What and how you eat
    The Food Pyramid
    Counting calories: a key to diet literacy
    Your activity level
    The best form of exercise
    Chart your weight
    Sustainable agriculture
    Medical condition
    On hunger
    On eating out
    On cooking
    On addiction
    Food as love
    Spiritual Vegetarianism
    On temptation and resolve
    Six months report
    Dieting as meditation
 Grapevine Revisited
 Christmas Letter

This website is now published on my mobileme account. Any opinions expressed, however, are totally my responsibility.

The original website was published through the courtesy of Southern Illinois University Edwardsville.

Jim Andris, Sept. 17, 2003.

On temptation and resolve

This is a good time for an essay on temptation and resolve. I have been dieting just four months now. While I am still on my program (meaning my real weight is below my projected weight), I can see some signs that my resolve is weakening. It just might be helpful to reflect on how people manage to resist temptation.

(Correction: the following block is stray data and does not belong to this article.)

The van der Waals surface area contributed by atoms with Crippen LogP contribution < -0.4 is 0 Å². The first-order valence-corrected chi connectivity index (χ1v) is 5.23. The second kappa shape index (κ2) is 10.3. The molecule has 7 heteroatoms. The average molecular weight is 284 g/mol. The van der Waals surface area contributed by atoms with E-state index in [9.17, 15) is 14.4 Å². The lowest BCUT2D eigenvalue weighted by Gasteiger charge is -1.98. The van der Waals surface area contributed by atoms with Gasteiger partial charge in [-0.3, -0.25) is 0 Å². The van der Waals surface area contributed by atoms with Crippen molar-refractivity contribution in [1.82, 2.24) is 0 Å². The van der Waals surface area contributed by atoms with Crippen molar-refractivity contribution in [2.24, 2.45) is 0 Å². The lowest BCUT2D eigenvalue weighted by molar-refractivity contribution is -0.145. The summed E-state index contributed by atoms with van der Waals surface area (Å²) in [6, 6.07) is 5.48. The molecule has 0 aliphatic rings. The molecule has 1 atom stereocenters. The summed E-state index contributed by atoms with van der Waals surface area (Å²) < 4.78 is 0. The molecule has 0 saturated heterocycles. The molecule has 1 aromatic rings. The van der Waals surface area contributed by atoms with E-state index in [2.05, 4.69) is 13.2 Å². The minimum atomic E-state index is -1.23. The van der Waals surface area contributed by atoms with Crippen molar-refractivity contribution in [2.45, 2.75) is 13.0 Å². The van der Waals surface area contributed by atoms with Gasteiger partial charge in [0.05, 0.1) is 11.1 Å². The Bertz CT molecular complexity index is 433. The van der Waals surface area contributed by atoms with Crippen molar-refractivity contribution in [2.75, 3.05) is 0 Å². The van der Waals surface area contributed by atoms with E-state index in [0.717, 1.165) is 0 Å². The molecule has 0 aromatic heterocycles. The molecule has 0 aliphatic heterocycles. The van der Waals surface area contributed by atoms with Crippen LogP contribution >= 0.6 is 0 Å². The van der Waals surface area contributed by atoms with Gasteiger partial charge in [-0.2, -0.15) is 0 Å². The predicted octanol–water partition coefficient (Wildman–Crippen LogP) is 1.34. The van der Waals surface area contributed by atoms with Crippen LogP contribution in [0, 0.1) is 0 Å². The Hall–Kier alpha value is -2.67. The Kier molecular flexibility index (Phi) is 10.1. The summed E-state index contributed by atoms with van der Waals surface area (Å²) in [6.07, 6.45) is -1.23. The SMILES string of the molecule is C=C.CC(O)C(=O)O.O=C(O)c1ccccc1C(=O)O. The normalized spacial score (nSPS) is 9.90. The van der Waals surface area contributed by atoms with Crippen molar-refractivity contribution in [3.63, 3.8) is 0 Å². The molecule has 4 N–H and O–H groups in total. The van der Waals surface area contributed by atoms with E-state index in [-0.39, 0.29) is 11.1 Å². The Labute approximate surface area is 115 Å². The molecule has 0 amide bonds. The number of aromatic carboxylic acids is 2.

What is a decision anyway? Decision-making depends on our human ability to visualize outcomes other than what is presently before us and to imagine ourselves behaving in such a way as to achieve these outcomes (rather than others). In effect, when we make a decision, we are making a map of a certain territory and plotting out a route (or routes) that will get us from one point on a map to another point on the map. The analogy may be a bit strained, but it helps us to make a few points more clearly. 1) If we don't have a map, it may be impossible to get where we want. 2) If the map is a bad one, we may misread it, and end up in the wrong place, even though we tried. 3) If the map doesn't show enough realistic details, we may be quite unprepared and thrown off balance by things we encounter along the way.